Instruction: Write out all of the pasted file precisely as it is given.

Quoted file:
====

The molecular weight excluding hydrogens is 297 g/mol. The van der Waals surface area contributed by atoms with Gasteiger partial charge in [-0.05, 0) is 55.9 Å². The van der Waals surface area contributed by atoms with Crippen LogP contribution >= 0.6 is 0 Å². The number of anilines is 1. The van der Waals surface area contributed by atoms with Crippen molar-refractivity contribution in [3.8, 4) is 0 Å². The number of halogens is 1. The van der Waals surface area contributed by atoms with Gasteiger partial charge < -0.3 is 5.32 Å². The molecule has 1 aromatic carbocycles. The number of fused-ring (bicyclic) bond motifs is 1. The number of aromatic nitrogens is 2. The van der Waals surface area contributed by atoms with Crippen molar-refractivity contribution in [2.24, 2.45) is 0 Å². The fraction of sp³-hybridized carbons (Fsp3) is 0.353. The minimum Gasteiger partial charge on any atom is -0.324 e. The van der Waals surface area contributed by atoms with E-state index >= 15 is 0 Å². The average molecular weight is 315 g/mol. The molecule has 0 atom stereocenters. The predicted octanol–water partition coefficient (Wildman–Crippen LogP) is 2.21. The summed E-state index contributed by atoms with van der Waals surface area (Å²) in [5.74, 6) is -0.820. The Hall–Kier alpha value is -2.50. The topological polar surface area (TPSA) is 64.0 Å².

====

The molecular weight excluding hydrogens is 297 g/mol. The van der Waals surface area contributed by atoms with Gasteiger partial charge in [-0.05, 0) is 55.9 Å². The van der Waals surface area contributed by atoms with Crippen LogP contribution >= 0.6 is 0 Å². The number of anilines is 1. The van der Waals surface area contributed by atoms with Crippen molar-refractivity contribution in [3.8, 4) is 0 Å². The number of halogens is 1. The van der Waals surface area contributed by atoms with Gasteiger partial charge < -0.3 is 5.32 Å². The molecule has 1 aromatic carbocycles. The number of fused-ring (bicyclic) bond motifs is 1. The number of aromatic nitrogens is 2. The van der Waals surface area contributed by atoms with Crippen molar-refractivity contribution in [2.24, 2.45) is 0 Å². The fraction of sp³-hybridized carbons (Fsp3) is 0.353. The minimum Gasteiger partial charge on any atom is -0.324 e. The van der Waals surface area contributed by atoms with E-state index >= 15 is 0 Å². The average molecular weight is 315 g/mol. The molecule has 0 atom stereocenters. The predicted octanol–water partition coefficient (Wildman–Crippen LogP) is 2.21. The summed E-state index contributed by atoms with van der Waals surface area (Å²) in [5.74, 6) is -0.820. The Hall–Kier alpha value is -2.50. The topological polar surface area (TPSA) is 64.0 Å².